Everyone asks about the weather first, as if I'm some orchid that will wither in cold climates. "How do you SURVIVE?" While that aspect has taken some getting used to (it's worse when my family calls in February to tell me, "It's pretty cold here too...about 50 degrees!"), it has been exciting to experience actual seasons. You know, spring, summer, fall, and winter. Not the California seasons of summer, summer, earthquake, and summer. Here I get a huge kick out of watching the leaves turn red and golden in the fall, seeing snow blanket the ground all winter, and watching the magnolia tree outside my window explode into blooms in spring. It helps me keep track of time and keeps my semesters from feeling like one big blur. Also, it's a lot easier to hole up and write an essay all weekend when it's blizzarding outside. I'm going crazy right now trying to study for finals with the sunshine tempting me to throw out my books and play. I don't know how people who stay in California for college manage to ever get any work done!
But weather is just one of many differences, and as the prospie who asked me to write this noted, it was somewhat of a culture shock. However, small town life has treated me well. It's refreshing to go into a store downtown and have the saleslady ask you, "What can I do for you, dear?" Back in L.A. it would be more like, "What do YOU want?" It's also been great to get involved in town life. Through the campus newspaper, I've become friends with the mayor and some council members, not to mention local business owners and activists. There's the stereotype that college students don't care about the community around them, because they're just going to leave in four years, but Oberlin students defy that by teaching in local schools, volunteering, voting, and attending community meetings and events. I don't think I would get this great experience in a big, impersonal city.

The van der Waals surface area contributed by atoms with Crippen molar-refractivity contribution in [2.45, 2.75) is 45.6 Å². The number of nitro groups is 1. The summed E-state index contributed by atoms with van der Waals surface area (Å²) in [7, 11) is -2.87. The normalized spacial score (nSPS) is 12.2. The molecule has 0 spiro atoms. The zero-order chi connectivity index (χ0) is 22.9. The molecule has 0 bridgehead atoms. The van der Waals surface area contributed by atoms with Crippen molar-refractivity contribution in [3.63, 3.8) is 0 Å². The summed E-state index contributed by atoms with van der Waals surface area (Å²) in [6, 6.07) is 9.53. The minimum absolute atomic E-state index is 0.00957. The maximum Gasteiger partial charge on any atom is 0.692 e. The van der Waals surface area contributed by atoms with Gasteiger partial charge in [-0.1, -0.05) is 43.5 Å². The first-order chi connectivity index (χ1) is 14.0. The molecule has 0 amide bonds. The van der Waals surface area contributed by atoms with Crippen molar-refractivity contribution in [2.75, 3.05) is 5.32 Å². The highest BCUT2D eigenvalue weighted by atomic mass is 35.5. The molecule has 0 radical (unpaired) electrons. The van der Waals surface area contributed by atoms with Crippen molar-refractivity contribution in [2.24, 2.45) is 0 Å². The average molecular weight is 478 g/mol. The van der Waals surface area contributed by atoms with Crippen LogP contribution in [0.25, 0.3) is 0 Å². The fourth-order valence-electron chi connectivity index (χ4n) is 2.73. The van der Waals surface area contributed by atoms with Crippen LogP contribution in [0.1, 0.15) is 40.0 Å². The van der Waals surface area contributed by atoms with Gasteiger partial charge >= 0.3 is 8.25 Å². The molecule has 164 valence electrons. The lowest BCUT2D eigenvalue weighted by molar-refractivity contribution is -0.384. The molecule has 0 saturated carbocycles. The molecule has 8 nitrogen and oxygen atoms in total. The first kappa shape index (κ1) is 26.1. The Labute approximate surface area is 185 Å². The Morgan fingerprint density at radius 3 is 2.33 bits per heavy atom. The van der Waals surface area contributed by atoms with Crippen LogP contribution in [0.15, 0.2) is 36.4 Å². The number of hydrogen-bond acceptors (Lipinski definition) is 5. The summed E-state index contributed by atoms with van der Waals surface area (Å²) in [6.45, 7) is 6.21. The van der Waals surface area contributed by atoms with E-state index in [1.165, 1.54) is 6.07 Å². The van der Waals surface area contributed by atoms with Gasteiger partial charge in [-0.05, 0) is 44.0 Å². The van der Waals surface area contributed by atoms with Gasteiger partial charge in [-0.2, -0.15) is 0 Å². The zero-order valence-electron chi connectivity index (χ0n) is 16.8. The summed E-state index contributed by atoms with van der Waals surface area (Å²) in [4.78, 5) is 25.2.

As for stuff to do, never fear. The hardest thing every weekend is deciding what to do, because there are always a million concerts, plays, lectures, and performances to attend, and unlike L.A. they're all cheap or free! Check out the events calendar if you don't believe me.
And though this is the midwest, Oberlin College and the surrounding town are quite liberal and funky. Being from Santa Monica, I was somewhat prepared for having a ton of hippie classmates, and I've been having a ton of fun seeing people dress crazily, play silly pranks, and generally push boundaries. But activism is also really big, and people regularly organize protests and information sessions regarding the issues that move them. And while California state schools have mostly Californian student bodies, I've met people here from all over the country and all over the world. Oberlin is truly an international hub.
Also, while I originally thought I would run home on every break, I found that from Oberlin it's easy to drive to lots of amazing places--New York, Boston, Chicago, Toronto--and I've ended up rarely going back to California. In general, I urge all you west coasters to think outside the beach and outside your comfort zone. Think how much more you'll appreciate the climate when you return!
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